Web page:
This Liberal Senator Has Defied His Party And Drafted A Bill To Legalise Marriage Equality
"The time is now."
Liberal senator Dean Smith has confirmed he is working on a bill to legalise marriage equality, in defiance of his party’s official position on the issue.
The Senator for Western Australia, who is openly gay, told Perth’s Sunday Times that he planned to bring the private member’s bill to the Liberal party room in the coming months, with the hopes of achieving a free vote in parliament by the end of the year.
“The bill is important because it will allow the Liberal Party to revisit the issue of marriage once and for all before the next election,” said Smith, adding that many Australians felt “embarrassed” by the nation’s lack of progress.
“I am not asking people to change their mind on the issue,” he said. “Instead, we should allow everyone the right to vote according to their own conscience.”
— AU Marriage Equality (@AMEquality) July 8, 2017
Smith’s bill will likely cause further headaches for Prime Minister Malcolm Turnbull, who last month reaffirmed the government’s position that no parliamentary vote on marriage equality could be held until the public had their say via a plebiscite. Turnbull was forced to defend the policy after Defence Minister Christopher Pyne was recorded at a party function saying marriage equality would happen “sooner than everyone thinks”, which really, really pissed off his conservative colleagues.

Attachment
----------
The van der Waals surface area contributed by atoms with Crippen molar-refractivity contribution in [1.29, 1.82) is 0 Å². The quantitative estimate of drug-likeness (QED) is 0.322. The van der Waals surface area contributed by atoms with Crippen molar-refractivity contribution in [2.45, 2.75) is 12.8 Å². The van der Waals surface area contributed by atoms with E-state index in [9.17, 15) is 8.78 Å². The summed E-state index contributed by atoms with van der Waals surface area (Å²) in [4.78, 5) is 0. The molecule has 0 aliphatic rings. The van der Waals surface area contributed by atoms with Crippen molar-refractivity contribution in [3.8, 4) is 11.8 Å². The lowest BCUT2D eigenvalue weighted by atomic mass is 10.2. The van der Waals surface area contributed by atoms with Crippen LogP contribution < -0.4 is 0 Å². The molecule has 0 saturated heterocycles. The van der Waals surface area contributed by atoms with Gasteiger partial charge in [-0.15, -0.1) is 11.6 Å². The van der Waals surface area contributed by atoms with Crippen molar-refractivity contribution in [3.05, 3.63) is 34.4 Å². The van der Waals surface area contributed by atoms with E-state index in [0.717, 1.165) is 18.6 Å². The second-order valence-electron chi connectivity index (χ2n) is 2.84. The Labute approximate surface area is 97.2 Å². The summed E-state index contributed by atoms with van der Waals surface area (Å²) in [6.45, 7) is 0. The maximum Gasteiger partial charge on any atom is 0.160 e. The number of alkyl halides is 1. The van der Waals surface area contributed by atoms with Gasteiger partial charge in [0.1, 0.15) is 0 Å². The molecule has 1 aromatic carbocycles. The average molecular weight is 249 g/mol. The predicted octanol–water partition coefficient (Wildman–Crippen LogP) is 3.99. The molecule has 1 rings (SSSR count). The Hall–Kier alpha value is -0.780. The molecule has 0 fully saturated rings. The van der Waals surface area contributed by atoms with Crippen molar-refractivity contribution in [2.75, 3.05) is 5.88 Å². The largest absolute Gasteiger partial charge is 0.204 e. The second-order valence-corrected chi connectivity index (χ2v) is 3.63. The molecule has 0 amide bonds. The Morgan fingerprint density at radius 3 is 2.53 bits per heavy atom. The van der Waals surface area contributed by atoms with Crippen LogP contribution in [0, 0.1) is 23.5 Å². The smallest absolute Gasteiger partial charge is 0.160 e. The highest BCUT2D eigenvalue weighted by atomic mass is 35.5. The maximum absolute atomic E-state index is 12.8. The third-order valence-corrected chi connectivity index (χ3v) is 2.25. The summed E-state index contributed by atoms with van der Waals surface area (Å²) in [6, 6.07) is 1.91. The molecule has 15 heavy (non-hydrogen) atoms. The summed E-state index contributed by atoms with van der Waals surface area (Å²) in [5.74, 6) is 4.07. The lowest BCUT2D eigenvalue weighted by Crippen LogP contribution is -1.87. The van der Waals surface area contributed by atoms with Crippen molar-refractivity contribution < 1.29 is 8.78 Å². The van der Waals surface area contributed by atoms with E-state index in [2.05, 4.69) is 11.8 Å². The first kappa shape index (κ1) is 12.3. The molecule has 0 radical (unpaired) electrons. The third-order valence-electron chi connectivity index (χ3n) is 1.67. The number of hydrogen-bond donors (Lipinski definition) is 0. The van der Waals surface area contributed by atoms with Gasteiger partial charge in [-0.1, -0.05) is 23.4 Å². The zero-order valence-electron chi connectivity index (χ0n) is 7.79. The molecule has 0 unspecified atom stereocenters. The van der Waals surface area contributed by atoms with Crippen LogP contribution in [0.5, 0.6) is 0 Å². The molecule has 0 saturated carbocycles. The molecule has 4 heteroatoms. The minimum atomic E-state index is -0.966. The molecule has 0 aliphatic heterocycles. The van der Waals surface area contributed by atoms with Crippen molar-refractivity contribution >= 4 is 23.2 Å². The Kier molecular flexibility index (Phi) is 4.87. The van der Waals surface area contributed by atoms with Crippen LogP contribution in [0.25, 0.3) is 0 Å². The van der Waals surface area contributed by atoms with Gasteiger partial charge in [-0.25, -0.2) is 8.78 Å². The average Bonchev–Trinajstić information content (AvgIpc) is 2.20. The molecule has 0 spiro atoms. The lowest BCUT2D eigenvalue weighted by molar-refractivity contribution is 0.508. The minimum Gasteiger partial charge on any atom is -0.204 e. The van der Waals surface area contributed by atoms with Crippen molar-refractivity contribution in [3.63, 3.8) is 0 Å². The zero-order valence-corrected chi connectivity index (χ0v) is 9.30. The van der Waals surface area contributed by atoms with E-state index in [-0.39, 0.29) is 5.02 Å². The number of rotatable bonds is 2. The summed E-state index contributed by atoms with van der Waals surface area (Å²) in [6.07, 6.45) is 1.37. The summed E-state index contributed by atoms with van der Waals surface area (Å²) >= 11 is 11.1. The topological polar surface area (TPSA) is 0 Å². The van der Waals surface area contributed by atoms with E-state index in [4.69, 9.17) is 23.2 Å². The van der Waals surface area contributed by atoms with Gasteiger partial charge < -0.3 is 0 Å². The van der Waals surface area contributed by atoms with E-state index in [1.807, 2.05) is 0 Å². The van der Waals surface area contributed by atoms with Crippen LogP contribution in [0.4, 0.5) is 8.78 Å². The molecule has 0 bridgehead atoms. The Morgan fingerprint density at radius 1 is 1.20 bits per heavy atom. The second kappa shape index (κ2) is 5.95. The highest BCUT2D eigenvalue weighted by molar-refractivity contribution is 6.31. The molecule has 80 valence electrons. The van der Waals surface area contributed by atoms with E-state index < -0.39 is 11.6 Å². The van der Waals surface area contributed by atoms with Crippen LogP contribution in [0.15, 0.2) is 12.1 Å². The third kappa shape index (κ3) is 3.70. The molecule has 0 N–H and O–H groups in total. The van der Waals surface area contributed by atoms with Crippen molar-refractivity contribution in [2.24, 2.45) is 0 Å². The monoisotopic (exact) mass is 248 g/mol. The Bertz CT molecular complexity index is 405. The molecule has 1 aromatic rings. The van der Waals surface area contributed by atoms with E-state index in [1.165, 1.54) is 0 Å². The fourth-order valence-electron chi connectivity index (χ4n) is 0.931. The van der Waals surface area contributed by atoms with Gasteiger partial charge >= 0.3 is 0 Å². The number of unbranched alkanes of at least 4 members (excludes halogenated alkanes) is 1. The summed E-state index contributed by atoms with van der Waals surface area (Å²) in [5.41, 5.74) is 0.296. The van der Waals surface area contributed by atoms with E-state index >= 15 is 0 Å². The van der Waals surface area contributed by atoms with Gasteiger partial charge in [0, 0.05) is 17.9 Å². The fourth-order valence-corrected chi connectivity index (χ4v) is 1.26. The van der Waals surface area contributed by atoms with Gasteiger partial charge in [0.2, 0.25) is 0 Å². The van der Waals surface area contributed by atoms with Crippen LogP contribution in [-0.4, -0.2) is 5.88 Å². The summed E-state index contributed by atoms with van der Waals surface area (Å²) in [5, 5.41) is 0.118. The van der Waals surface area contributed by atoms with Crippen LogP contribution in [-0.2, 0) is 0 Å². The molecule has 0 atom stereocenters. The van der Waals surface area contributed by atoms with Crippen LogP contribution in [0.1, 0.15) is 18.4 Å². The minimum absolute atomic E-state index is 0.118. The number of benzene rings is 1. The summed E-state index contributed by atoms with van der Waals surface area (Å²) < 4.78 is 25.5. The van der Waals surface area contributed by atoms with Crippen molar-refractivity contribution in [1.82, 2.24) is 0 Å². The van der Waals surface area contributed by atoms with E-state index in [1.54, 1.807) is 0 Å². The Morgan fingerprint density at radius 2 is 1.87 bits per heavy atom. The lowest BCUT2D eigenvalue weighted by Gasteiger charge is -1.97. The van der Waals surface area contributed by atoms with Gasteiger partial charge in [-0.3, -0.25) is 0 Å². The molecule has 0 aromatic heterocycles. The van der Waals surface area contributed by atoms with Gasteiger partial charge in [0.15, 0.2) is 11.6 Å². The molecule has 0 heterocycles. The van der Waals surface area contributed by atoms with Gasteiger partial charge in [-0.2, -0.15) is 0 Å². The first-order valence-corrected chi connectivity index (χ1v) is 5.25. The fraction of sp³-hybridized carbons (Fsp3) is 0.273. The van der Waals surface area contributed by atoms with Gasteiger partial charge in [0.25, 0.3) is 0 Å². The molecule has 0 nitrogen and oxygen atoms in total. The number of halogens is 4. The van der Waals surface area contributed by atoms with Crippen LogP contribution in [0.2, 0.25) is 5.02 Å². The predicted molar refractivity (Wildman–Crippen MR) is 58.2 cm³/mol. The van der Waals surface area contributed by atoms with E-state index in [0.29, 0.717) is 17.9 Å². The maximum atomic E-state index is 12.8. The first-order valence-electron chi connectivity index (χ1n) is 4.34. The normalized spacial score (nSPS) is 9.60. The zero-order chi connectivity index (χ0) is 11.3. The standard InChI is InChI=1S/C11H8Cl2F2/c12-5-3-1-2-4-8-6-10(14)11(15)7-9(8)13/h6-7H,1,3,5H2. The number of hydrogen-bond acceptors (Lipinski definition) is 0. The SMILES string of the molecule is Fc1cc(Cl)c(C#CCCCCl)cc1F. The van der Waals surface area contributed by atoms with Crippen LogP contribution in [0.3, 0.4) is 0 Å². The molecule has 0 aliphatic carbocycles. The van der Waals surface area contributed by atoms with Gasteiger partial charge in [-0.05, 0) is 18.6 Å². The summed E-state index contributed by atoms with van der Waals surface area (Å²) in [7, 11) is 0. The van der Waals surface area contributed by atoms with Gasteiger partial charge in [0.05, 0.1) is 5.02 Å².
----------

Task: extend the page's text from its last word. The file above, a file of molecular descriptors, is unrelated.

The proposed plebiscite, a relic from the Tony Abbott era, has been condemned by marriage equality advocates as an unnecessary delaying tactic that would inflict psychological harm on the LGBTIQ community. The policy appeared dead in the water after enabling legislation was voted down in the Senate last November. At the time, Smith abstained from the vote, declaring that “plebiscites are not and should not be a feature of our democratic culture in Australia.
In February, a Galaxy Poll found that 71 percent of voters, including 64 percent of Liberal voters, would look more favourably on the Turnbull government if it abandoned the plebiscite and held a free vote in parliament instead. Nevertheless, the plebiscite remains a key demand of conservative Liberal and National Party parliamentarians, whose support Turnbull needs to maintain control of the government.
In light of all this, the odds of Smith’s bill getting over the line seem fairly slim. Despite this, he insists that the time for marriage equality has come. “This is not an academic or theoretical issue,” he said. “This goes to the heart of how some Australians could be free to live their lives according to their own choices.”